Our guide Satya Nagamuthu from Malaysiana Eco Tours, has lived here all his life and researches indigenous plant life. His father was a tea planter from central India, arriving with the British to help with the tea plantations. “I grew up running through tea plantations and exploring these forests. There were all kinds of adventures,” he says. After climbing up the Gunung Brinchang lookout tower where we are greeted with a stunning view of the Titiwangsa Range, we trek down the road through a forested shortcut to get to the mossy forest trail. “You’ve probably never been to a place like this. It’s like entering Pandora from Avatar.” Satya tells me.
Try enough, this 250-million-year-old mountain rain forest takes our breath away. “Hardly European countryside anymore,” whispers Anna, sounding slightly awed. Moss and lichen in rich hues of green, purple and brown coat the stumpy, gnarled trees, exuding a sense of otherworldliness. The ground we walk on has a thick, brown consistency –– it’s like walking on chocolate cake ––and it gets spongy from the dew. Satya points out some interesting flora like the pitcher plant that preys on insects enticed into its cupped leaves. There’s also the bilberry plant, whose fruit is said to improve night vision –– apparently it helped communist insurgents who hid here in the 1960’s with their guerilla warfare. Satya offers tips on how to decide which plant or fruit is edible, knowledge he’s gained from befriending the Orang Asli, an indigenous minority that still lives in this rain forest. “They say that you will live a long life just by breathing in the sacred air of this forest. However, if you are heading back to Kuala Lumpur tomorrow, then you’ll probably get a heart attack soon,” says Satya with a twinkle in his eye.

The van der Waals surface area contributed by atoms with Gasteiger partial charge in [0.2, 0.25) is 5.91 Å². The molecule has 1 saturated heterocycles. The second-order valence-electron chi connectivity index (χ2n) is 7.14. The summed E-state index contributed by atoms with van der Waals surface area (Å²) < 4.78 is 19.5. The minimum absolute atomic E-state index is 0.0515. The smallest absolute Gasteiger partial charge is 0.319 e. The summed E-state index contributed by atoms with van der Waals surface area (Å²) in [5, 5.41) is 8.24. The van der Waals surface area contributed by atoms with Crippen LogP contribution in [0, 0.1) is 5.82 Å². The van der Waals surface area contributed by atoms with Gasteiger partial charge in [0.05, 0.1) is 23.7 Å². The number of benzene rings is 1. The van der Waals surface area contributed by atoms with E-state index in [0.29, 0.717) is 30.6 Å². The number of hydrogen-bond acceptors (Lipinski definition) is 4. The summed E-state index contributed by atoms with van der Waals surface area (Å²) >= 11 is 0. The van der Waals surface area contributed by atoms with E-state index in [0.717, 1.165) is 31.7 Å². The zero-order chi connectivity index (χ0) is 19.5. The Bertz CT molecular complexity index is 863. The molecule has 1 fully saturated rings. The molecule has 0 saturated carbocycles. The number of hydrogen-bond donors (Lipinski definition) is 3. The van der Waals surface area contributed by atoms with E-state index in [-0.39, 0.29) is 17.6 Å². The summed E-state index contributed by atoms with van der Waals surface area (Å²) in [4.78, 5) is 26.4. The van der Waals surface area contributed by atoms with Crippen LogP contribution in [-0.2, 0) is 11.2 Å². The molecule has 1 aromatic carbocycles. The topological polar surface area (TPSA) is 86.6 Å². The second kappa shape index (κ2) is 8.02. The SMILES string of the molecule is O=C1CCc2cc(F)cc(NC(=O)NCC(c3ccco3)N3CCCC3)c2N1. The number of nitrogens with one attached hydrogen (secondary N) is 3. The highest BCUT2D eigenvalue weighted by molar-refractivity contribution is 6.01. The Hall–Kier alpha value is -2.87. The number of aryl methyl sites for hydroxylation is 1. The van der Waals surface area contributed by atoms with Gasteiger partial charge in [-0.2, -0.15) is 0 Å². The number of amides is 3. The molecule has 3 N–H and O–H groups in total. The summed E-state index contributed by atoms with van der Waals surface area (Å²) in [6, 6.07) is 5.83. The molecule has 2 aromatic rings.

More sardonic quips come from our guide as he warms up. “Oh look, there’s a Strawberry Head,: Satya mutters as we drive past a teenager wearing a bulbous pair of strawberry earmuffs. He recounts with a shudder that last Christmas, there was a Strawberry Santa Claus going around with a strawberry-shaped gifted bag. Perhaps this is one aspect of “English countryside” gone too far. There are around 30 hydroponic strawberry farms here, and countless strawberry themed shops and stalls scattered across the Cameron’s five settlements selling every kind of strawberry memorabilia imaginable, from umbrellas to bathroom mats. The aggressive market must be working. When we go to Big Red Strawberry Farm, the place is packed, and the apologetic staff tell us that there are no more strawberries left to pluck from their nursery –– but if we like, we can buy some from their souvenir shop. So instead of stuffing my mouth, I comfort myself with a strawberry milkshake at their Strawberry Café.
Things are less fortunately less frenzied at the BOH Sungai Palas Tea Plantation, probably the most iconic tourist attraction at in the highlands. BOH (Best of Highlands) is Malaysia’s leading tea company. Run by a Scottish family since 1929, the stylishly sleek tea center is located at the edge of a hilltop facing a vast landscape of Camillia sinensis bushes on gentle, rolling hills, glistening in the sunlight. It doesn’t get more British colonial than having afternoon tea by the plantations. There’s naturally relaxing charm to this experience, probably one of the few travel luxuries in the world that isn’t too exorbitant.
By the end of the trip, I’ve got mixed emotions about the Cameron Highlands. Its majestic mountain views, pristine mossy forests and elegant manor lodging hark back to my mother’s romantic notion of this place as a charming country getaway. At the same time, commercialization has made its mark with all the souvenir shops, new hotels and plans for a shopping mall. Locals like Kalaiyasari Ramasamy, the guest manager at The Lakehouse, notice that Cameron Highlands has become slightly warmer from the recent development and burgeoning number of tourists. Yet in spite of this, she says that the charm of the area will remain. “I’ve always pictured Cameron Highlands as this elegant Victorian lady who is a little cross with how people are treating her at the moment. But the show must go on. She’ll make sure that everything stays beautiful.”